New Wave Media

February 25, 2018

UK pupils set ultimate subsea STEM challenge

  • Students competing in a design-and-make challenge for the marine industries Photo bigpartnership.co.uk
  • Falmouth Marine School Pupils Photo credits bigpartnership.co.uk
  • Students competing in a design-and-make challenge for the marine industries Photo bigpartnership.co.uk Students competing in a design-and-make challenge for the marine industries Photo bigpartnership.co.uk
  • Falmouth Marine School Pupils Photo credits bigpartnership.co.uk Falmouth Marine School Pupils Photo credits bigpartnership.co.uk

Industry body Subsea UK has launched a new initiative aimed at encouraging school pupils to consider a career at sea.

The STEM Challenge, led by Subsea UK and supported by The Smallpeice Trust, will see teams of year nine students compete in a design-and-make challenge for the marine industries.
 
The regional competitions kicked off this week at Falmouth Marine School with further events at the universities of Strathclyde (February 27), Southampton (March 6), and Newcastle (March 28).
 
Schools will compete to design and build an ROV using Lego Mindstorms, a platform produced by Lego to develop programmable robots based on Lego building blocks. Each version of the system includes an intelligent brick computer that controls the system, a set of modular sensors and motors, and Lego parts from the Technic line to create the mechanical systems.
 
The winning team from each regional event will receive a Think Kit from The Smallpeice Trust, with all the tools needed to run an in-school challenge and build a floating wind turbine. They will travel to Aberdeen, the Global Centre of Excellence for Subsea, for a morning of company visits before the Subsea UK STEM Challenge concludes with the final competition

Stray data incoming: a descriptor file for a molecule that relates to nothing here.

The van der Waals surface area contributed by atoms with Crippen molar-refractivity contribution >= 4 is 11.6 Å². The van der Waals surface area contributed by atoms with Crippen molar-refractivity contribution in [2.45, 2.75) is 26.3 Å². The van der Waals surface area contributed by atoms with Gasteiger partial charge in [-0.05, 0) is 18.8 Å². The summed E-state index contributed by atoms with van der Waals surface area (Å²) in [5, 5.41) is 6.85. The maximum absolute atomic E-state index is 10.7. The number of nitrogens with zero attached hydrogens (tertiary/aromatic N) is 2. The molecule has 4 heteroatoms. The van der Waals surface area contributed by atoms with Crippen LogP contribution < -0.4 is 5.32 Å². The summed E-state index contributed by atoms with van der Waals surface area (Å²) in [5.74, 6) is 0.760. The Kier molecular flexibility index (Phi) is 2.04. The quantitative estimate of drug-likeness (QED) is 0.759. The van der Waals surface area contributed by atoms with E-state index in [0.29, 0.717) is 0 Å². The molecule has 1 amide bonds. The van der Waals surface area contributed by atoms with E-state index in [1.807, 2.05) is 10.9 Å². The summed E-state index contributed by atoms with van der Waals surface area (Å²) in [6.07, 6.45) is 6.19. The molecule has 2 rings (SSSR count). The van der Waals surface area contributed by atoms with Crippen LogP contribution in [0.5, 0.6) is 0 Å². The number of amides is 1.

Each team will have the opportunity to prove their model in a test tank and deliver a short presentation to a judging panel before the overall winner is announced.
 
Trish Banks, operations manager of Subsea UK said: “The aim of this event is to inspire the young to be part of our industry. The competition is a way of igniting a passion for engineering and it’s great to have schools involved all across the country.
 
“The students will be given an overview of how STEM impacts everyday life and have the opportunity to hear directly from young representatives from the subsea industry. We want to build engagement from right across the sector so I’d encourage companies to get involved and help us inspire the next generation.”
 
Kevin Stenson, chief executive of The Smallpeice Trust and Arkwright Engineering Scholarships, said: “We are delighted to be partnering with Subsea UK to offer students an exciting taster into the world of subsea engineering. During this Year of Engineering 2018 there’s never been a more important time to offer young people a positive experience of the profession so hopefully these days will do just that.”
mechanical systemsSubsea UKUnited Kingdom
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